The Superior Court clearly was correct in holding that the voluntariness of a confession is determined by the totality of the circumstances. The contrary, absolute rule that appellant promotes apparently derives from an early opinion of the U.S. Supreme Court, Bram v. United States, 168 U.S. 532, 18 S.Ct. 183, 42 L.Ed. 568 (1897), where the U.S. Supreme Court stated that a confession cannot be obtained by "any direct or implied promises, however slight, nor by the exertion of any improper influence." Id. at 542-43, 18 S.Ct. 183 (citation omitted). But the Supreme Court has since made clear that, under current precedent, the above-quoted passage from Bram "does not state the standard for determining the voluntariness of a confession." Arizona v. Fulminante, 499 U.S. 279, 285, 111 S.Ct. 1246, 113 L.Ed.2d 302 (1991). Instead, voluntariness is determined by considering the totality of the circumstances. Id.; see also Withrow v. Williams, 507 U.S. 680, 689, 113 S.Ct. 1745, 123 L.Ed.2d 407 (1993) ("we continue to employ the totality-of-circumstances approach when addressing a claim that the introduction of an involuntary confession has violated due process"); Schneckloth v. Bustamonte, 412 U.S. 218, 226-27, 93 S.Ct. 2041, 36 L.Ed.2d 854 (1973). Accord Miller v. Fenton, 796 F.2d 598, 604 (3d Cir. 1986), cert. denied, 479 U.S. 989, 107 S.Ct. 585, 93 L.Ed.2d 587 (1986). See generally W.R. LaFave et al., Criminal Procedure, § 6.2(c) (2d ed.1999). This Court explicitly recognized the inapplicability of Bram's absolute statement in Nester. See 551 Pa. at 164, 709 A.2d at 883 (Bram wrongly implies that voluntariness should be resolved with narrow "but-for" test, i.e., whether defendant would have confessed but for threat or promise; but Supreme Court has explicitly declared that totality, rather than Bram standard, governs).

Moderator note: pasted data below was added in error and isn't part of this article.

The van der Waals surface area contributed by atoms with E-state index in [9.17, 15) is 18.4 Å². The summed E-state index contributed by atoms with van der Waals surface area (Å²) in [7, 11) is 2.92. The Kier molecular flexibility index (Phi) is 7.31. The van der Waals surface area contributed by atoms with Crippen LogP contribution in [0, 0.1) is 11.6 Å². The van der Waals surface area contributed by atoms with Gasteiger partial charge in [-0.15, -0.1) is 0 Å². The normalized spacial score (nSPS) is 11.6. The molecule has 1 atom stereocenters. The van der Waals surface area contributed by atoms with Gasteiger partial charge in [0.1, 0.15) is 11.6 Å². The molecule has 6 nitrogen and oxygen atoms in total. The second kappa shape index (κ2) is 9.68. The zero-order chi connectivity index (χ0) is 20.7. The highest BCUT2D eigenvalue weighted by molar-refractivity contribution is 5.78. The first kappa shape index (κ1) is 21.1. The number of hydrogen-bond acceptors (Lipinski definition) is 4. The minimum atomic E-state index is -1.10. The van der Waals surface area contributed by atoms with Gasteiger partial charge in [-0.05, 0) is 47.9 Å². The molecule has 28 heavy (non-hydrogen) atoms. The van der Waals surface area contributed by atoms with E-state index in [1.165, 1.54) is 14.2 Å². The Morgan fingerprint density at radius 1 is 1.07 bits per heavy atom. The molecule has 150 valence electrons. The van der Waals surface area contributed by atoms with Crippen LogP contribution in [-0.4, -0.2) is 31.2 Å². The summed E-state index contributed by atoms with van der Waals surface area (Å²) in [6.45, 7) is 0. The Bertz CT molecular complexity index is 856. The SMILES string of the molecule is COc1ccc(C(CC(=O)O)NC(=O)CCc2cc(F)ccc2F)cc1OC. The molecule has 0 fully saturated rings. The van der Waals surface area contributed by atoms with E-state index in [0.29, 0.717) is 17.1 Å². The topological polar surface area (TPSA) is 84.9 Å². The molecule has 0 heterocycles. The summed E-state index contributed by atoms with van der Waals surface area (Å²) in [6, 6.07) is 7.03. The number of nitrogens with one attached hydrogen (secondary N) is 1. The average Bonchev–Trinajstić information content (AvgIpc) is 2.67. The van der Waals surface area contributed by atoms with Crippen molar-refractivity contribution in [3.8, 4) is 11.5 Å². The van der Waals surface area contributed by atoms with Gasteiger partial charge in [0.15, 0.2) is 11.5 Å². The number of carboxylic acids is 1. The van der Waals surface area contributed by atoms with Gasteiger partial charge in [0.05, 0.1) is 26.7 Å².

Long before Fulminante, this Court had repeatedly recognized that the voluntariness of a confession is determined by considering the totality of the circumstances. E.g., Commonwealth v. Kampo, 480 Pa. 516, 522, 391 A.2d 1005, 1007-08 (1978); Commonwealth v. Jones, 457 Pa. 423, 430, 322 A.2d 119, 124 (1974) ("there is no simple litmus test for determining whether a confession is involuntary. Instead, courts must consider the totality of the circumstances surrounding the confession"); Commonwealth v. Eiland, 450 Pa. 566, 572-75, 301 A.2d 651, 653-54 (1973) (discussing, inter alia, Culombe v. Connecticut, 367 U.S. 568, 81 S.Ct. 1860, 6 L.Ed.2d 1037 (1961)); Commonwealth ex rel. Butler v. Rundle, 429 Pa. 141, 149, 239 A.2d 426, 430 (1968). This Court has applied the totality of circumstances test with no less force or vigor in cases where there was a claim that a promise or inducement rendered the confession involuntary. E.g., Eiland. This Court merely reaffirmed the vitality of the test in Nester, 551 Pa. at 162-63, 709 A.2d at 882 (footnote omitted); accord Nester, 551 Pa. at 169-70, 709 A.2d at 885-86 (Nigro, J., dissenting). See also Commonwealth v. Jones, 546 Pa. 161, 178, 683 A.2d 1181, 1189 (1996) ("The test for determining voluntariness of a confession and whether an accused knowingly waived his or her rights looks to the totality of the circumstances"); Commonwealth v. Edmiston, 535 Pa. 210, 227-28, 634 A.2d 1078, 1087 (1993) (same).